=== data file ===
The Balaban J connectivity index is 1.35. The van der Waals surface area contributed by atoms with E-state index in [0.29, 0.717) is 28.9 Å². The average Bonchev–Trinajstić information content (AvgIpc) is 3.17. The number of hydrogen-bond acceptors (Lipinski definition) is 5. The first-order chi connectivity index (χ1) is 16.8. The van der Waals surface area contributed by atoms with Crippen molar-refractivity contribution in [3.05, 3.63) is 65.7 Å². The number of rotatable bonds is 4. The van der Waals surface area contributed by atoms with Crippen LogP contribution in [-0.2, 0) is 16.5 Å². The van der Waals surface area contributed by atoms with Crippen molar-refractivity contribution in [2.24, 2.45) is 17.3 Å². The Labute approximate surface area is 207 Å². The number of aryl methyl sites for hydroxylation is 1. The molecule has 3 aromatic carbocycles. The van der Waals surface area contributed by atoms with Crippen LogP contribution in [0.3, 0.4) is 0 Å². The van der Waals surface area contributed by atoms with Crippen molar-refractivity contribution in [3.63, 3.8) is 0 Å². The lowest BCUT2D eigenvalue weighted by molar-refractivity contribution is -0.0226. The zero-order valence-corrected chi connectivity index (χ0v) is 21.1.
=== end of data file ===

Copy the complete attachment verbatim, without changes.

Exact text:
The Balaban J connectivity index is 1.35. The van der Waals surface area contributed by atoms with E-state index in [0.29, 0.717) is 28.9 Å². The average Bonchev–Trinajstić information content (AvgIpc) is 3.17. The number of hydrogen-bond acceptors (Lipinski definition) is 5. The first-order chi connectivity index (χ1) is 16.8. The van der Waals surface area contributed by atoms with Crippen molar-refractivity contribution in [3.05, 3.63) is 65.7 Å². The number of rotatable bonds is 4. The van der Waals surface area contributed by atoms with Crippen LogP contribution in [-0.2, 0) is 16.5 Å². The van der Waals surface area contributed by atoms with Crippen molar-refractivity contribution in [2.24, 2.45) is 17.3 Å². The Labute approximate surface area is 207 Å². The number of aryl methyl sites for hydroxylation is 1. The molecule has 3 aromatic carbocycles. The van der Waals surface area contributed by atoms with Crippen LogP contribution in [0.3, 0.4) is 0 Å². The van der Waals surface area contributed by atoms with Crippen molar-refractivity contribution in [3.63, 3.8) is 0 Å². The lowest BCUT2D eigenvalue weighted by molar-refractivity contribution is -0.0226. The zero-order valence-corrected chi connectivity index (χ0v) is 21.1.